LYMAN L. HUBBARD
1927 – January 12, 2012
Lyman Hubbard grew up in Springfield, Illinois. He graduated from Feitshans High School in 1944. He later earned an Associate’s degree from Springfield Junior College and a Bachelor’s degree from Golden Gate University in San Francisco.
In late 1943 or early 1944 Hubbard joined the Air Force. He was a member of the graduating class 45-H at Tuskegee Army Air Base in Alabama. He went on to fly B-25 bombers. Hubbard has the distinction of being the only Tuskegee Airman from Springfield, Illinois. https://www.sj-r.com/x713198018/Member-of-WWII-Tuskegee-Airmen-dies-in-Springfield
Links to more information about Lyman L. Hubbard
State Journal Register Obituary
January 12, 2012
State Journal- Register Article
"Member of WWII Tuskegee Airmen dies in Springfield"
By Chris Dettro; Posted Jan 19, 2012
America's Tribute to the Tuskegee Airmen
"Memorial to Tuskegee Airman, Lyman L. Hubbard Jr."
Submitted by Abraham Lincoln Capital Airport
About the Tuskegee Airmen
The first black flying unit in American military history was the 99th Pursuit Squadron, later redesignated as the 99th Fighter Squadron. It was activated at Chanute Field, Illinois, in March 1941, but it did not at first have any pilots assigned, because those pilots had not yet been trained. Personnel of the squadron trained as airplane mechanics and in other specialized duties that would support the unit’s pilots once those pilots were trained at another base. https://www.redtail.org/wp-content/uploads/2017/08/A-Short-History-of-the-Tuskegee-Airmen.pdf
These African American pilots were known as The Red Tail Pilots. Their mission during World War II was to provide cover for the bomber planes. The pilots were only allowed to serve in segregated squadrons and had to overcome prejudice and misconceptions about their ability to fly in order to carry out their duties. In spite of the poor treatment and racism they endured, the pilots turned out to be some of the best bomber escorts that we have ever had.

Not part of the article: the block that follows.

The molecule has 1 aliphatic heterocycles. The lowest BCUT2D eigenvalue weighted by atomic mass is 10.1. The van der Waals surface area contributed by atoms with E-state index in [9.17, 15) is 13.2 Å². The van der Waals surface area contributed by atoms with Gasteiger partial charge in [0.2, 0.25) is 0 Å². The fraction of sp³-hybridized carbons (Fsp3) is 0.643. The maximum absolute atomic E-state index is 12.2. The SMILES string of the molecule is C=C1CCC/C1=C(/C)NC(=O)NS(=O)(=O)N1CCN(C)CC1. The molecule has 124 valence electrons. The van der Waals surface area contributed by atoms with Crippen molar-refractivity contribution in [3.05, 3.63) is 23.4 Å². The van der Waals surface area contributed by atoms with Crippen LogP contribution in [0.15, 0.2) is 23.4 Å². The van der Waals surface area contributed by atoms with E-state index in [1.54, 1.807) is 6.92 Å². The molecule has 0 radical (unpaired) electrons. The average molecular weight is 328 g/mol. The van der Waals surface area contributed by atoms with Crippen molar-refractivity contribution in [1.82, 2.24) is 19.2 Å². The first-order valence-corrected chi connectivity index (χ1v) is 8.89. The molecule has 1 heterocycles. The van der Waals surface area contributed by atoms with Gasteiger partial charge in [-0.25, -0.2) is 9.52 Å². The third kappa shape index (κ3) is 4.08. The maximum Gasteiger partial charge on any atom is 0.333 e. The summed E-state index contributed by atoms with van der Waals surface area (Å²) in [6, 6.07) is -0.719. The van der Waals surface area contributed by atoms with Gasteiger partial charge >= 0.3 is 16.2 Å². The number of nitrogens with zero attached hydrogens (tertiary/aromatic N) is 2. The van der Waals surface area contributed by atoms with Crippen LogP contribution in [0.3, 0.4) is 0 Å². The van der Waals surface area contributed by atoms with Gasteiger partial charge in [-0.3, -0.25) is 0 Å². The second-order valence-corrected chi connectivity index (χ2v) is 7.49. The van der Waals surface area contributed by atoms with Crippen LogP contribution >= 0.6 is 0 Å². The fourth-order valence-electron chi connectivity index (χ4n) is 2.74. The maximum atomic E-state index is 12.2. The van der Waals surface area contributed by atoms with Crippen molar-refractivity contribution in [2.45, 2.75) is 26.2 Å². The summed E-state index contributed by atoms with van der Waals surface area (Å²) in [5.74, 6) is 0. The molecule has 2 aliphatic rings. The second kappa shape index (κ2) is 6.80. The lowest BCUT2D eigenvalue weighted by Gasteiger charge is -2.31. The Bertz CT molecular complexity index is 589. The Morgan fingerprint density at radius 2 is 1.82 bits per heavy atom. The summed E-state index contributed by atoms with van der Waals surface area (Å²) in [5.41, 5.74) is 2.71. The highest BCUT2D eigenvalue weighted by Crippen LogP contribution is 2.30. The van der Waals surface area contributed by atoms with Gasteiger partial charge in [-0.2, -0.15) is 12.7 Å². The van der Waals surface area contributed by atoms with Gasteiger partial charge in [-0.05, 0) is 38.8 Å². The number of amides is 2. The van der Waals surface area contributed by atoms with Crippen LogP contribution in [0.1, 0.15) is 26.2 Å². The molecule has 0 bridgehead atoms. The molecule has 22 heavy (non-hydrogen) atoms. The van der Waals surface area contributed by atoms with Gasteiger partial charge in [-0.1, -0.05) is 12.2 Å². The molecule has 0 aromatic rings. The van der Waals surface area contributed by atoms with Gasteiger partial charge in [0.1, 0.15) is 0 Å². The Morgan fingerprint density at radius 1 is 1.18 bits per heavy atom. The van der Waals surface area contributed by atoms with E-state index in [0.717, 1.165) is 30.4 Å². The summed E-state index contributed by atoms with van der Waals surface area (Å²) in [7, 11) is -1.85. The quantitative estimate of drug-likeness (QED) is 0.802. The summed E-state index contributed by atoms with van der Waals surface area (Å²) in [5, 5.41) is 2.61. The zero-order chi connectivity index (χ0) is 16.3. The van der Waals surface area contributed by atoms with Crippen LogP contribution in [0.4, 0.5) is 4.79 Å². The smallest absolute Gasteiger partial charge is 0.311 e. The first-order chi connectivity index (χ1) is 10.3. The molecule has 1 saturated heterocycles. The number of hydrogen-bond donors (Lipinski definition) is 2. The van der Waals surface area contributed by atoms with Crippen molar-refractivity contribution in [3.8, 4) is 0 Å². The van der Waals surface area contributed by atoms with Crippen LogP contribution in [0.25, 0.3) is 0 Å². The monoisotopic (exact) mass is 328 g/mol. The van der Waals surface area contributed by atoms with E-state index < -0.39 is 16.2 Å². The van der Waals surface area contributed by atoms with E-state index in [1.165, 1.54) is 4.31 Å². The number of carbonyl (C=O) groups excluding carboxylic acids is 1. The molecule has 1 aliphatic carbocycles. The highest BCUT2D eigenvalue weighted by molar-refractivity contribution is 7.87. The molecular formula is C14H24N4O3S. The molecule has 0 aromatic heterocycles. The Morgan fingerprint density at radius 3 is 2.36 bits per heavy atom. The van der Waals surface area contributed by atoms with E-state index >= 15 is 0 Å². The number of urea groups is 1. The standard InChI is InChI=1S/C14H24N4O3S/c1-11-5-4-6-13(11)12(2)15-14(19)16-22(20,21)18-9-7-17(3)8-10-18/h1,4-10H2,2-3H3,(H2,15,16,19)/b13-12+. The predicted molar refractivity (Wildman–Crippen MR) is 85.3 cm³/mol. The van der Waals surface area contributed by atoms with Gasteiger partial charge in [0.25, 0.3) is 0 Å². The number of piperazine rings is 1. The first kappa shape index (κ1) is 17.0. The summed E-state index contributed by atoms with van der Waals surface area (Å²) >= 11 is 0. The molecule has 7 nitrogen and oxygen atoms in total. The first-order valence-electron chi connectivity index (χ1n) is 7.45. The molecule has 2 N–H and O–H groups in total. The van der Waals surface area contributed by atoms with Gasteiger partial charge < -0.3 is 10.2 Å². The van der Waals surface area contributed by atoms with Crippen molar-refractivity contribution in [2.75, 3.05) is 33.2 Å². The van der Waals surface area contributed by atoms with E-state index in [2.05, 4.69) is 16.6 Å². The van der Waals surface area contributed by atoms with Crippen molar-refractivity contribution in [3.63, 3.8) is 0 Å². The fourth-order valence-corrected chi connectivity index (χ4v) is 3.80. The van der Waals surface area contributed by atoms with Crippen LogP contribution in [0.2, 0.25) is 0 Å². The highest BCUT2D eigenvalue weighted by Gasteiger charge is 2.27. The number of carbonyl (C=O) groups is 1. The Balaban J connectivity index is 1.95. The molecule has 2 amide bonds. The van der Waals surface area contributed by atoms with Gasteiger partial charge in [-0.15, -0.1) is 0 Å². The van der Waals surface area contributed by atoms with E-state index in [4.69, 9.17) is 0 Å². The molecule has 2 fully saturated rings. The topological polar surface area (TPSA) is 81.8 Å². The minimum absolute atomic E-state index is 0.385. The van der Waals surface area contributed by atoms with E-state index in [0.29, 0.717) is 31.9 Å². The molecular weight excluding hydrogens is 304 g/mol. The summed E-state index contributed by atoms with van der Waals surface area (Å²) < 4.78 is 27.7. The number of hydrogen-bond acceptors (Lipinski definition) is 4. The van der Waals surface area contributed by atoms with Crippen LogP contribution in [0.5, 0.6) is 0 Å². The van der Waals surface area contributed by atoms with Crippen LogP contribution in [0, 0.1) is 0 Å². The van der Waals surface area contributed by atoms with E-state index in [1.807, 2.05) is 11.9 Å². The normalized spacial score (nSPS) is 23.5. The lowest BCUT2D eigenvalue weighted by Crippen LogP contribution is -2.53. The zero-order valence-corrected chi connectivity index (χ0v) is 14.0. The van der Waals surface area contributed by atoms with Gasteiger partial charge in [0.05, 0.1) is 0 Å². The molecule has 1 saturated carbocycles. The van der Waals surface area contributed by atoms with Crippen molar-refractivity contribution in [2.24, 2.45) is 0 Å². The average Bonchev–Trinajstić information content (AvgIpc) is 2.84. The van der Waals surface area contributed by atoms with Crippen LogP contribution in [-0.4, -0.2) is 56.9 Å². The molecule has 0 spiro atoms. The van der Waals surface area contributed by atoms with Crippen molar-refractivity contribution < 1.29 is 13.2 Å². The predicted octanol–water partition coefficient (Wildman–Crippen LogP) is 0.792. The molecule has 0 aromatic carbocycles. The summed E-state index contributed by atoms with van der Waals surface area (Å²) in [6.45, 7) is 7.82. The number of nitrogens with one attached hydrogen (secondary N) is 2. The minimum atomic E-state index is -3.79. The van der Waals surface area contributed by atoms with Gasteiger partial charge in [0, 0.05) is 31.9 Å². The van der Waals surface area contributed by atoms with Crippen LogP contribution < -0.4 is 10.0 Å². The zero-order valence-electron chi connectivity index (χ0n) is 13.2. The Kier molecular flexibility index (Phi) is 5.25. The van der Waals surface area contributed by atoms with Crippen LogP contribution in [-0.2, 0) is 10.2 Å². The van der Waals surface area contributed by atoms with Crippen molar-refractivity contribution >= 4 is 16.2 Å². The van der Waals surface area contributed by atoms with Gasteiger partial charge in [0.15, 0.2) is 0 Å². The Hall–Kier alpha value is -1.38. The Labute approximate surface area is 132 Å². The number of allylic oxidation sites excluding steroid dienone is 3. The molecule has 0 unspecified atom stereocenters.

In 2016, the board of Directors of the Springfield & Central Illinois African American History Museum worked to bring the Tuskegee Airmen “Red Tail” Exhibit to Springfield, IL. Over 500 School district students attended the traveling exhibit and visited the “Red Tail” exhibit at the Museum.
TUSKEGEE AIRMEN’S PRINCIPLES TO LIVE BY
So what can we learn from the Tuskegee Airmen? While we don’t face “Jim Crow” laws or open segregation today, all of us have some form of adversity we must overcome. By using the Tuskegee Airmen as examples, we can learn principles that will help us overcome our trials and “Rise Above” those trials to accomplish great things. Here are the six principles the Tuskegee Airmen taught us:
BELIEVE IN YOURSELF
USE YOUR BRAIN
BE READY TO GO
EXPECT TO WIN
Links with more information
High School Resources from NASA
Reach and Teach, "The Tuskegee Airmen Project"
You must be logged in to post a comment.